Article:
While watching Chris Bryan share some Board Game news recently (subscribe to his channel, seriously, go now), I heard him mention this intriguing game was on Kickstarter and I just had to check it out. Designed by Mary Flanagan and Max Seidman, the game is set in an ET-esque time where a Kid sees a spacecraft crash. The downed ship is protected by a forcefield that prevents entry by the Kid, who wishes to help the Visitor within, and by the government Agents who wish to capture both the Visitor and it’s craft.
One player takes one the role of the Visitor, who makes up a rule that determines which objects from the deck can and cannot pass through the forcefield. The Agents and Kid must then attempt to test various objects against the forcefield to determine the answer in order to reach the craft. The Kid can potentially gain enough of the Visitor’s trust to gain addition abilities. The Agents gain information secretly from the kid, and by working together can potentially brute force the solution.
It’s a super interesting concept for an asymmetric game, which the Visitor having to correctly gauge the difficulty of the puzzle to ensure that it’s easy enough for the Kid to figure out while keeping the Agents from getting their first and capturing the Visitor for experimentation. The art looks gorgeous, and while I can’t be sure that it’ll work for my group, the low cost ($17) and the fact that it’s hit almost every stretch goal and is close to getting a glow-in-the-dark box, meant that I just had to back the project.
I first played Argent: the Consortium last year and thoroughly enjoyed this clever worker placement game that contains elements of deduction in order to figure out just what you need to win. Set in a magical school getting ready to appoint a new Chancellor, each player takes on the role of a faculty member attempting to grab the prestigious spot. But the appointee will be decided by a vote at the end of the week, and nobody knows for sure exactly who gets to vote. Thus players spend the week sending out students to help them figure out who’s on the committee and what they’re looking for, in order to make sure they can earn as many votes as possible. The second edition is now on Kickstarter and features upgraded components, particularly when it comes to the student miniatures, clarified rules and card text, and a new mini-expansion. I loved the game after a couple of plays and was thrilled to get a chance at getting my own copy. I haven’t pledged for any of the existing or new expansion content as the base game has a ton of content by itself, but they’re also available if you’re interested. There’s also an upgrade kit available for owners of the first edition who’d like to get the new miniatures without shelling out for a whole new copy of the game.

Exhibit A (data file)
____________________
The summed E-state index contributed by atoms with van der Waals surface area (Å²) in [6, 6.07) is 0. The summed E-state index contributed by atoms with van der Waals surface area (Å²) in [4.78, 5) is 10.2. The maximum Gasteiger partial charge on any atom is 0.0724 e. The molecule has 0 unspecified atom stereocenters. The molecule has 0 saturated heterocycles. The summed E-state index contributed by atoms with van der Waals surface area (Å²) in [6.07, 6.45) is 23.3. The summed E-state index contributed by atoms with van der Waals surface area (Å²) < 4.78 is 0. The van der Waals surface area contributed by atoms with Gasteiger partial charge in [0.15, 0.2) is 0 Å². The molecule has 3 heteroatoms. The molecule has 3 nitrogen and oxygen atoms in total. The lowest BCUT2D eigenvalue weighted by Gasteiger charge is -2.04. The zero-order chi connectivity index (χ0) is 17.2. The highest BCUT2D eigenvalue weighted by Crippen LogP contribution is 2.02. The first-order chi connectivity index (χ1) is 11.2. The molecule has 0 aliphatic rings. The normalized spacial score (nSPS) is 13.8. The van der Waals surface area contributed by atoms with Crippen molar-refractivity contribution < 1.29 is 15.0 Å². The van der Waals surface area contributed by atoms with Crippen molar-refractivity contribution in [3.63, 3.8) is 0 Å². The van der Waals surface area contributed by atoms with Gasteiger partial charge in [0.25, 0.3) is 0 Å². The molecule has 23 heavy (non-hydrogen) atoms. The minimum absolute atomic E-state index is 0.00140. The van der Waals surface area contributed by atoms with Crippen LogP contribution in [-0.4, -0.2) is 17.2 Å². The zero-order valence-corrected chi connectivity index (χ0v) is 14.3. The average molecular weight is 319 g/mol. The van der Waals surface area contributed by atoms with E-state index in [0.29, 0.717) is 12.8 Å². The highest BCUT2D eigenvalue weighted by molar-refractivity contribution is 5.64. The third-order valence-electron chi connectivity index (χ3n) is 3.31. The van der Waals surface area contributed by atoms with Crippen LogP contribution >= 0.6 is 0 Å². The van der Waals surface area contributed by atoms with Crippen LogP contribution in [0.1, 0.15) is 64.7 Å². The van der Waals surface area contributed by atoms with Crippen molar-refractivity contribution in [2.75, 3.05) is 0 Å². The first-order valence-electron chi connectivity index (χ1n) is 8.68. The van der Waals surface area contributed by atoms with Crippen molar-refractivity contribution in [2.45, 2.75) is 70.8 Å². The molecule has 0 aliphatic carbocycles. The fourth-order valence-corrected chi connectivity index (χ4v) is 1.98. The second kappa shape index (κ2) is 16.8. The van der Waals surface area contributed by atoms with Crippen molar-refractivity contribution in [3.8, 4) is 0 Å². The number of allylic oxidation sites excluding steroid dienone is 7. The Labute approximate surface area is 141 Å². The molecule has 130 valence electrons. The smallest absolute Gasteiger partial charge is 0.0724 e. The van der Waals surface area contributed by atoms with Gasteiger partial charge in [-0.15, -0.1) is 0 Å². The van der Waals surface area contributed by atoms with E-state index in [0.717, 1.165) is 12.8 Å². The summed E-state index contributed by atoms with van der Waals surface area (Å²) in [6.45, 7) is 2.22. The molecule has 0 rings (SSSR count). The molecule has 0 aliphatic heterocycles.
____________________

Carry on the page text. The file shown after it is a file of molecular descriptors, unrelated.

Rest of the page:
Green Couch Games’s latest campaign is set on an Earth that is quickly running out of resources and time is running out thanks to overpopulation. There’s nothing left to lose and so various warring factions are attempting to find a new home and claim the title of humanity’s saviour. This two-player game from Adrian Adamescu & Daryl Andrews features 4 potential ways for players to win, and features gameplay that takes it’s cues from Rock-Paper-Scissors, forcing each player to get into their opponent’s head if they are to have any hope of winning. The art looks great, it’s seems quick to pick up, and it’s a 20-30 minute game, meaning that even after you lose, there’s likely to be time to reset and play again. I haven’t managed to try it out, but the campaign’s definitely worth taking a peek at.
This board game comes with a set of seven painted canine miniatures for the player pieces, which immediately meant that I had to go look at this game’s campaign page. It looks like a pretty light family or kid-level game that has players run around town seeking to bury three bones while avoiding the dog-catcher and/or sending him after their opponents. It’s cute and has major toy factor, and there’s a collector’s edition that comes with TWENTY-FIVE dog miniatures if seven breeds isn’t enough to chose from. It’s not something I’ll be backing personally given how light it appears, but it’s out there if you’re interested.